The younger Mr. Trump’s allies quickly declared victory on Tuesday, noting that the deal was essentially what he had asked for at the outset when discussions over a return interview with the committee began months ago.

“This compromise shows all Don wanted was for the committee to be reasonable,” said Cliff Sims, a former White House communications aide and an ally of Mr. Trump’s. “Demanding unlimited time and scope was absurd — the guy’s already testified before Senate Intel for nine hours, after all.”

A person close to the younger Mr. Trump, who in 2018 was a highly in-demand Republican surrogate on the campaign trail, said he was grateful for the support that some Republican senators and members of the House gave him against Mr. Burr, and that he would remember it when the 2020 campaigns begin.

But the agreement also provides Mr. Burr with an off-ramp from the confrontation. If the younger Mr. Trump had refused to appear, the chairman would have faced a painful choice between initiating contempt of Congress proceedings against the president’s eldest son and undercutting the independence of his two-year investigation of Russian election interference by letting him defy him.

President Trump personally questioned why his son would be subpoenaed after the special counsel, Robert S. Mueller III, had been unable to prove a conspiracy between his campaign and Russia. Republican allies, including Senator Lindsey Graham of South Carolina, chairman of the Judiciary Committee, were on board. On Monday, Mr. Graham said if he was the younger Mr. Trump’s lawyer, he would advise him not to talk.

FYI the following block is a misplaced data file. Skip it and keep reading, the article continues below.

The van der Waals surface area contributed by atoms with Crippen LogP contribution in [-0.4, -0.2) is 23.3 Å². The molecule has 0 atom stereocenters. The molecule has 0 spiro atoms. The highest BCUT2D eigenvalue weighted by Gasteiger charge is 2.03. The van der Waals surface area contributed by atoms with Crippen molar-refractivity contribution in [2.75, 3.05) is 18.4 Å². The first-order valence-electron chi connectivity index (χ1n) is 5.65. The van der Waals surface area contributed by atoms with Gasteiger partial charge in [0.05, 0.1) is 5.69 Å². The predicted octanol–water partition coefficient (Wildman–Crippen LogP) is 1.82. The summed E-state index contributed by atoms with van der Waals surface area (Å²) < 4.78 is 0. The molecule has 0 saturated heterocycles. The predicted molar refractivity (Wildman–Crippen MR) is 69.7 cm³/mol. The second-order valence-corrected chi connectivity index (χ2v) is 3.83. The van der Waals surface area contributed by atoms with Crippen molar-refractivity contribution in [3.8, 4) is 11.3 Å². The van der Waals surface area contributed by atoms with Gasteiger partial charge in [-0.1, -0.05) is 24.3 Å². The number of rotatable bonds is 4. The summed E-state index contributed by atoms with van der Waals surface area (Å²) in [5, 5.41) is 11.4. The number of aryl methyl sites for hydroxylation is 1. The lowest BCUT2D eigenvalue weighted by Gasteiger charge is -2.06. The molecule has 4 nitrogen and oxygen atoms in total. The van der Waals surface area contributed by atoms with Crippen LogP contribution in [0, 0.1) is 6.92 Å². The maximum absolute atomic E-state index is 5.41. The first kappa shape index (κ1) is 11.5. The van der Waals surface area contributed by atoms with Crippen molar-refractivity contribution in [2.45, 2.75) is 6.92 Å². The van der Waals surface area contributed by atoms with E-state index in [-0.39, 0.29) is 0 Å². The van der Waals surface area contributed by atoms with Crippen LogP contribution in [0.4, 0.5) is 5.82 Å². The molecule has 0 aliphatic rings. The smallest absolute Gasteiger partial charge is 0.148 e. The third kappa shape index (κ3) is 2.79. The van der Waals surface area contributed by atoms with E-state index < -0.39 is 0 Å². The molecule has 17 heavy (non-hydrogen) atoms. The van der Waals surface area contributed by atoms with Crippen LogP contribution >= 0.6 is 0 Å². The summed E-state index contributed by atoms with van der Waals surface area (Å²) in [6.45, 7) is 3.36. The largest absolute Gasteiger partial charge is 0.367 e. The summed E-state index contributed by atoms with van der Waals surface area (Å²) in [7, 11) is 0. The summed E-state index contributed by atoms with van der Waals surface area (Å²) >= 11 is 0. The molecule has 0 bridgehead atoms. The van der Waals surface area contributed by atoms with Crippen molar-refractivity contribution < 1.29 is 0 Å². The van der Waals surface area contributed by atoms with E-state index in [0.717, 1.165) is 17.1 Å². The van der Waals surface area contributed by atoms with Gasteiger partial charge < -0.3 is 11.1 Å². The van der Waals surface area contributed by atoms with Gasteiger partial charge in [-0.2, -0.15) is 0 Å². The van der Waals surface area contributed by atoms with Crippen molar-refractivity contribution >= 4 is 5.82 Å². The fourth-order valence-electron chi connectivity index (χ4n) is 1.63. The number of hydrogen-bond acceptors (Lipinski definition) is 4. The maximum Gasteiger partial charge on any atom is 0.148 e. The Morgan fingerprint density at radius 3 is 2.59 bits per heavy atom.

Asked about the subpoena on Monday, Mr. Trump said he viewed it as unfair.

“It’s really a tough situation because my son spent, I guess, over 20 hours testifying about something that Mueller said was 100 percent O.K.,” he told reporters at the White House. “And now they want him to testify again. I don’t know why. I have no idea why, but it seems very unfair to me.”

Now Mr. Burr can claim that his committee did not let a key witness off the hook, but also managed to talk to yet another key figure in the 2016 presidential campaign as he seeks to wrap up his investigation and issue a public report.

Mr. Burr never commented publicly on the standoff. Privately, though, he suggested to colleagues last week that the subpoena was of the younger Mr. Trump’s own making.

He told Republican Senate colleagues at a private lunch that Donald Trump Jr. had twice agreed — once in March and once in April — to return to the committee for a voluntary interview, only to later back out. It was only after he asked to postpone again in April that the committee authorized a subpoena to compel his appearance, Mr. Burr said.

People close to Donald Trump Jr. say his position on the committee’s request had changed after the release of Mr. Mueller’s report late last month. The report indicated that Mr. Mueller’s investigators had considered charging the younger Mr. Trump in connection with the Trump Tower meeting. They ultimately decided against it.

The younger Mr. Trump sat for an interview with committee investigators in 2017 and has met with a handful of other congressional committees for dozens of hours. The Intelligence Committee asked him back for additional questioning this time by senators themselves, who are seeking to draw their two-year investigation into Russian election interference to a close.